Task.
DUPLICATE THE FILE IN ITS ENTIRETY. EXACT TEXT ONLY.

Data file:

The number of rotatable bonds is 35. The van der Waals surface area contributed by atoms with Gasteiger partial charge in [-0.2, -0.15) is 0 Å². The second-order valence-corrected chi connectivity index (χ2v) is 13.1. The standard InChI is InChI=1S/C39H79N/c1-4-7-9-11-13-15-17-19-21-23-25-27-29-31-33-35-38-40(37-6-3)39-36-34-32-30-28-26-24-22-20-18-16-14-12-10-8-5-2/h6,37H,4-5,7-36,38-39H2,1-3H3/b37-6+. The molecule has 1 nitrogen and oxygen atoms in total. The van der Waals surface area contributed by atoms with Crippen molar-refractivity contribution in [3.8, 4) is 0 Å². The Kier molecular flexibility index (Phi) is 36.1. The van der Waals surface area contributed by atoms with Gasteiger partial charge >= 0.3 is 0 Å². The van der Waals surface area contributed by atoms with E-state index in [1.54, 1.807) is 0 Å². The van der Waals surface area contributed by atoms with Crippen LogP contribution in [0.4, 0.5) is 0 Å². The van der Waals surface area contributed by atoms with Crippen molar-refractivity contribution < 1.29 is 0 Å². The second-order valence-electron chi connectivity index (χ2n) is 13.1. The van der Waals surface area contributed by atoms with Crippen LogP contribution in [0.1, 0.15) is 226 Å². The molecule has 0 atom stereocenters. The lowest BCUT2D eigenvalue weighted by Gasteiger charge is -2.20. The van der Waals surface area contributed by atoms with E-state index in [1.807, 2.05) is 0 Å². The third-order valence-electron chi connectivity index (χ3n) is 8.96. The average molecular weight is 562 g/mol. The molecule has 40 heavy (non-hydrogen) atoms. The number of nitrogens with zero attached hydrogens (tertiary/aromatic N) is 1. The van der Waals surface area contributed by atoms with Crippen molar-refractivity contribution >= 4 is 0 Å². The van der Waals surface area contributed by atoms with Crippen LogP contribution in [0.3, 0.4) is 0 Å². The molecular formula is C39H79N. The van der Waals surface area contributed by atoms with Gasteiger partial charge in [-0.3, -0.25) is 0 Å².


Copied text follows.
The number of rotatable bonds is 35. The van der Waals surface area contributed by atoms with Gasteiger partial charge in [-0.2, -0.15) is 0 Å². The second-order valence-corrected chi connectivity index (χ2v) is 13.1. The standard InChI is InChI=1S/C39H79N/c1-4-7-9-11-13-15-17-19-21-23-25-27-29-31-33-35-38-40(37-6-3)39-36-34-32-30-28-26-24-22-20-18-16-14-12-10-8-5-2/h6,37H,4-5,7-36,38-39H2,1-3H3/b37-6+. The molecule has 1 nitrogen and oxygen atoms in total. The van der Waals surface area contributed by atoms with Crippen molar-refractivity contribution in [3.8, 4) is 0 Å². The Kier molecular flexibility index (Phi) is 36.1. The van der Waals surface area contributed by atoms with Gasteiger partial charge >= 0.3 is 0 Å². The van der Waals surface area contributed by atoms with E-state index in [1.54, 1.807) is 0 Å². The van der Waals surface area contributed by atoms with Crippen LogP contribution in [0.4, 0.5) is 0 Å². The van der Waals surface area contributed by atoms with Crippen molar-refractivity contribution < 1.29 is 0 Å². The second-order valence-electron chi connectivity index (χ2n) is 13.1. The van der Waals surface area contributed by atoms with Crippen LogP contribution in [0.1, 0.15) is 226 Å². The molecule has 0 atom stereocenters. The lowest BCUT2D eigenvalue weighted by Gasteiger charge is -2.20. The van der Waals surface area contributed by atoms with E-state index in [1.807, 2.05) is 0 Å². The third-order valence-electron chi connectivity index (χ3n) is 8.96. The average molecular weight is 562 g/mol. The molecule has 40 heavy (non-hydrogen) atoms. The number of nitrogens with zero attached hydrogens (tertiary/aromatic N) is 1. The van der Waals surface area contributed by atoms with Crippen molar-refractivity contribution >= 4 is 0 Å². The van der Waals surface area contributed by atoms with Crippen LogP contribution in [0.3, 0.4) is 0 Å². The molecular formula is C39H79N. The van der Waals surface area contributed by atoms with Gasteiger partial charge in [-0.3, -0.25) is 0 Å².